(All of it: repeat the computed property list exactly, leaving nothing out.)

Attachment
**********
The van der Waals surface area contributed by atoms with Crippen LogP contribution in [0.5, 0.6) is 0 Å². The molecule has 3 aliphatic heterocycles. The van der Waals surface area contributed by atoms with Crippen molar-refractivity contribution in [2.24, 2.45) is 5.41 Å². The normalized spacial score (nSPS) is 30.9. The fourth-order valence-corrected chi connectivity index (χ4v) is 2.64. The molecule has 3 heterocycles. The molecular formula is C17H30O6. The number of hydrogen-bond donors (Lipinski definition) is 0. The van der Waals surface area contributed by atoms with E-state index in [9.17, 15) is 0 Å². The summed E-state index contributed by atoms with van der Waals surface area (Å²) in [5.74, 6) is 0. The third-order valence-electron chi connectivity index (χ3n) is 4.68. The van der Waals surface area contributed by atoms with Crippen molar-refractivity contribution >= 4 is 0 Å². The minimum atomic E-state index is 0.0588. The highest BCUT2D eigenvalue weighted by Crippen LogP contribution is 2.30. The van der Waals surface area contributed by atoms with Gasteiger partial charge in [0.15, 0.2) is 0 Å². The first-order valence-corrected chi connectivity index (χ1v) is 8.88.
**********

The van der Waals surface area contributed by atoms with Crippen LogP contribution in [0.5, 0.6) is 0 Å². The molecule has 3 aliphatic heterocycles. The van der Waals surface area contributed by atoms with Crippen molar-refractivity contribution in [2.24, 2.45) is 5.41 Å². The normalized spacial score (nSPS) is 30.9. The fourth-order valence-corrected chi connectivity index (χ4v) is 2.64. The molecule has 3 heterocycles. The molecular formula is C17H30O6. The number of hydrogen-bond donors (Lipinski definition) is 0. The van der Waals surface area contributed by atoms with E-state index in [9.17, 15) is 0 Å². The summed E-state index contributed by atoms with van der Waals surface area (Å²) in [5.74, 6) is 0. The third-order valence-electron chi connectivity index (χ3n) is 4.68. The van der Waals surface area contributed by atoms with Crippen molar-refractivity contribution >= 4 is 0 Å². The minimum atomic E-state index is 0.0588. The highest BCUT2D eigenvalue weighted by Crippen LogP contribution is 2.30. The van der Waals surface area contributed by atoms with Gasteiger partial charge in [0.15, 0.2) is 0 Å². The first-order valence-corrected chi connectivity index (χ1v) is 8.88.